To Ring or Not To Ring… That is the Question
Before Adrienne was diagnosed with breast cancer and I learned more than I ever wanted to know about the experience, I thought cancer was a one-and-done. You were diagnosed, did treatment, survived… or didn’t. There was either a happy ending or a sad ending, period. I had never met anyone who was “living with cancer,” so I had no idea that was even a thing. When I was sitting in the companion chair on the chemo ward, it never occurred to me that some of the people in that room were there for the second… or third… or continuous time. When it was time to bang the gong at the end of radiation, post-chemo surgery had already revealed that Adrienne’s cancer had been fully responsive to the toxic sludge that had dripped into her veins for twenty weeks and the radiation was a bonus to make sure it wasn’t only nearly dead, but really quite sincerely dead (random Munchkin reference). I joyously filmed her banging that gong while the staff quietly applauded around her.
If that were to happen today, with what I know now, I’m not sure I would be quite so raucous in my celebration of the moment.
Ringing the bell or banging the gong is another one of those polarizing issues in the cancer community. I have read comments and stories about how it can be uplifting to others in the room, that if they are having a rough chemo or radiation day, hearing the noise that signifies the end can give them the boost they need to carry on. And I have read just as many where someone’s spirit is crushed, where lived experienced is so different and how a metastatic breast cancer patient can feel unseen because they will never be able to celebrate walking away from treatment… because when they walk away from the machines that beep and hum with hope, it too often means that all the spaghetti has been thrown at the wall and nothing more will stick.
Four quarters and a loonie have equal value, but they are not the same. Patients on a chemo floor all have cancer and are all receiving treatment, yes. The difference is that for some, each bag that is hung represents the hope and dream that it will kill the beast, that it will bring the happily ever after moment. For others, they know that the beast will never die, and the greatest hope is that the drip, drip, drip will give one more birthday, one more Christmas, one more milestone not missed.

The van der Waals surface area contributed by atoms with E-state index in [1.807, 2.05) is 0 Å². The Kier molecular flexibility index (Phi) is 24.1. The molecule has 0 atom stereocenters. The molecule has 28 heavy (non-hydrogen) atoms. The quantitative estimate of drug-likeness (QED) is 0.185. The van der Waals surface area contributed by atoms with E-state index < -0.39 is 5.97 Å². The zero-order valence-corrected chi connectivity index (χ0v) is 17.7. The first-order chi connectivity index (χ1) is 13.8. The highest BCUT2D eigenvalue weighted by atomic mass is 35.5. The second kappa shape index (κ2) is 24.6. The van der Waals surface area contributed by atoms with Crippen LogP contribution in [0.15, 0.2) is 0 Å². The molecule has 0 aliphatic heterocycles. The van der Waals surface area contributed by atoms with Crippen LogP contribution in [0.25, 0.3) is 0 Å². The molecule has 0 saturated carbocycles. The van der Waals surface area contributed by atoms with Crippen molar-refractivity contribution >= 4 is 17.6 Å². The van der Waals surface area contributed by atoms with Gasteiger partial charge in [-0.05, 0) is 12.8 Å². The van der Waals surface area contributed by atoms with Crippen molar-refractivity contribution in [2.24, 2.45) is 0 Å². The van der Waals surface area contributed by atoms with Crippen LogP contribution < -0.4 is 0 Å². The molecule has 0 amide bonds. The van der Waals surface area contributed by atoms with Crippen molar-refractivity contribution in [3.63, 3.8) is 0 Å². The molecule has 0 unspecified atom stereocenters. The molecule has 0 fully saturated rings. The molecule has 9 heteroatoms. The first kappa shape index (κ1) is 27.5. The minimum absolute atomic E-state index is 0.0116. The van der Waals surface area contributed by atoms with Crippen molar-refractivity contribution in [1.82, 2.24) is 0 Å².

I am sure that I have been in the same room with young women who have heard the bell and known it would never ring for them, at least not this time around. Looking back now I think of them seeing the joyful faces of those who can pull that string, those who are experiencing floating balloons and celebratory high-fives, and I wonder.
I wonder at the courage it must take to cry the silent tears of a woman whose hopes and dreams have been shattered because she doesn’t want to ruin the magic for those who can still live there.
I wonder at the strength necessary to hear the constant reminders of the fact that you will forever walk away grieving what might have been and what will never be.
I consider myself to be a compassionate human, so my answer to the question posed is either schedule metastatic patients on a different day or if you really need to have one, move the bell. The symbolism surrounding the bell being rung is just as present in the entry level to the hospital as it is anywhere else, and there may be many more people willing and able to commemorate the occasion with them as they leave. And if someone is uncomfortable in the vicinity of a bell or someone ringing it, they’re not held captive by an IV hooked up to their body and that will give them the choice to do whatever they need to do in the moment.
Cancer takes away so many choices. Let’s not let this be this be one of them.
Mother…Grandmother…Librarian…Military Spouse…Caregiver…Family Life Educator…take your pick! Debbie Legault was born in British Columbia, Canada to a former RCAF airman father and a Scottish War Bride mother and has lived in other Canadian provinces, Germany and California. She has been married for 36 years to a Canadian Air Force Veteran and credits him with filling her life with adventure. When Debbie Legault’s children look at family photos they often comment on how many different hairstyles she has had and that pretty much is her story, that her life has taken as many turns and led her down as many paths as her hair has changed! Her latest role is as the author of Mom…It’s Cancer, the story of supporting her 27-year-old daughter, Adrienne, as they experienced breast cancer diagnosis and treatment.